Epidural: Caudal, Lumbar and Transforaminal

The anatomy of the spine

The epidural space stretches from the back of the head to the tailbone. An epidural steroid injection, also known as an ESI, is used to treat different types of pain around the body which has been caused by inflamed, irritated or sensitised spinal nerves. The steroid reduces inflammation and the sensitisation process thereby alleviating pain in the area supplied by the nerves.

There are several common types of epidural steroid injection which target these areas. Caudal and lumbar epidural steroid injection address lower limb and pelvic pain; and a transforaminal epidural steroid injection offers pain management for radicular problems, also known as sciatica, targeting one side of the spine in the neck, thoracic and lumbar regions.

Epidural: caudal, lumbar and transforaminal procedure

Epidural: caudal, lumbar and transforaminal procedure

A blood pressure cuff and heart rate monitor will be placed on the patient for monitoring purposes. A small needle in the back of your hand canl be used to administer sedation or in case of an emergency.

For a caudal epidural steroid injection, and after the patient is in position on their stomach, the local anaesthetic is administered to the injection site at the sacral hiatus which is located above the opening at the base of the spine. The needle is then inserted through to the caudal epidural space. Contrast dye is used to confirm the correct location before the steroid and anaesthetic medication is injected.

For a lumbar, thoracic or cervical epidural steroid injection, the local anaesthetic is administered to the injection site before the needle is inserted slowly using fluoroscopy as a guide, with contrast dye to confirm the correct location. Once the needle is in the right position, the epidural steroid solution is injected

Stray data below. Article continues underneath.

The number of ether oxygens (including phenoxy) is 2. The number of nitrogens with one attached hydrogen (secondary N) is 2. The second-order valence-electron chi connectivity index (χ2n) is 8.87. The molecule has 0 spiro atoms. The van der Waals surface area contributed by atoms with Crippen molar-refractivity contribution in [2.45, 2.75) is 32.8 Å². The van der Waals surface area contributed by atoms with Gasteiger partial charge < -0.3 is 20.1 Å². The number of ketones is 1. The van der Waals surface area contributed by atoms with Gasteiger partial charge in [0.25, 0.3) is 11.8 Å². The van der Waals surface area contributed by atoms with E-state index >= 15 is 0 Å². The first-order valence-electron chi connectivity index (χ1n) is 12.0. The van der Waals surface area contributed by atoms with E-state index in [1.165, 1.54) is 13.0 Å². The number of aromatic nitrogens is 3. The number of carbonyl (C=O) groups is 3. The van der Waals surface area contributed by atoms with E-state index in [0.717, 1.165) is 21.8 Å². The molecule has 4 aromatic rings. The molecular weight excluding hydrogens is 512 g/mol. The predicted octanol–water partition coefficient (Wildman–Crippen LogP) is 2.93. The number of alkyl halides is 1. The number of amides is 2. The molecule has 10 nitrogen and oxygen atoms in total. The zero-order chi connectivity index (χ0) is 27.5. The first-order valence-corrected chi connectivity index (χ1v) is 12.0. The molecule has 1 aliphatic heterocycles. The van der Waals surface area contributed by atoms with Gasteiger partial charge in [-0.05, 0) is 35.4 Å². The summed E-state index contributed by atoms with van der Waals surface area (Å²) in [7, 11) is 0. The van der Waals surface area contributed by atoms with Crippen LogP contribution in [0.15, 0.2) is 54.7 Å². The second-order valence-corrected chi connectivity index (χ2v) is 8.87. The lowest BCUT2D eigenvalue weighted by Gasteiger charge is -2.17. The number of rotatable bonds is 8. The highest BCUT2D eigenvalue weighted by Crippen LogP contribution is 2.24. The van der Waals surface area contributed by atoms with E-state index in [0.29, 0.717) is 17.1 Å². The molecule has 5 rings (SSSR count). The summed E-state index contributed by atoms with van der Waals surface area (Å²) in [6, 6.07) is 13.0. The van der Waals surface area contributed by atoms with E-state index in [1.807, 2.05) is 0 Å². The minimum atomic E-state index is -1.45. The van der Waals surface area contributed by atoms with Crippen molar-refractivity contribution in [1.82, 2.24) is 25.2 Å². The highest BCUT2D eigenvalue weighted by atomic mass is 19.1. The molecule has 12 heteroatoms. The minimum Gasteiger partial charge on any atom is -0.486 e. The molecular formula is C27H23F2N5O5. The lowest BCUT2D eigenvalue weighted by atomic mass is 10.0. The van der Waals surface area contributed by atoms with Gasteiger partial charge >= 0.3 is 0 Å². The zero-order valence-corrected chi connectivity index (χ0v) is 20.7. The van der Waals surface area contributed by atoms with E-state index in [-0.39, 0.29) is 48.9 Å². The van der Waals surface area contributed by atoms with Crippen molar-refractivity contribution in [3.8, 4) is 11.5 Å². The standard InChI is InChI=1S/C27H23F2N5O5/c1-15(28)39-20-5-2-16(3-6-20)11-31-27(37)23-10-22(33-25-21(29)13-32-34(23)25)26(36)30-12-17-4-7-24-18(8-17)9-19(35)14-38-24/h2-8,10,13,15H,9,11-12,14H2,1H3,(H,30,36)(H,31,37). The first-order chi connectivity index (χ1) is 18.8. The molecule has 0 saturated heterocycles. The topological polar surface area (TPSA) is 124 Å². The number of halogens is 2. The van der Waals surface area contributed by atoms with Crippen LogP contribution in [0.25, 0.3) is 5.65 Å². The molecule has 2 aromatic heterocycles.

For a transforaminal epidural steroid injection, the patient will lie on their side or stomach. Following being numbed with anaesthetic, the injection of the needle is performed with guidance from fluoroscopy. After contrast dye has confirmed the correct location of the needle, the doctor injects the mixture of local anaesthetic and a steroid medication into the epidural space where the targeted nerve root is situated.

Patients are then monitored in a recovery area before transfer to the ward and discharge home. Patients may experience a numb feeling for a few hours. Pain at the injection site may increase for a few days. It is advisable to rest for 24 hours and resume stretches and exercises when the pain eases. This window of pain relief should be utilised for performance of strengthening exercises and rehabilitation physiotherapy.



There is a variable response to injection treatment. It is important to discuss both the benefits and risks of the procedure with your doctor before any agreement to undergo the procedure is reached. Although the chance of any complications is generally low, as with all surgical procedures, there is an element of risk involved with epidural steroid injection including failure to get benefit or pain aggravation. There may be an allergic reaction to the steroid or any of the medications, or that the injection causes an infection or bleeding.Paralysis, spinal cord or nerve damage is extremely rare. Epidural steroid administration is common international practice but is not a licensed use of the drug.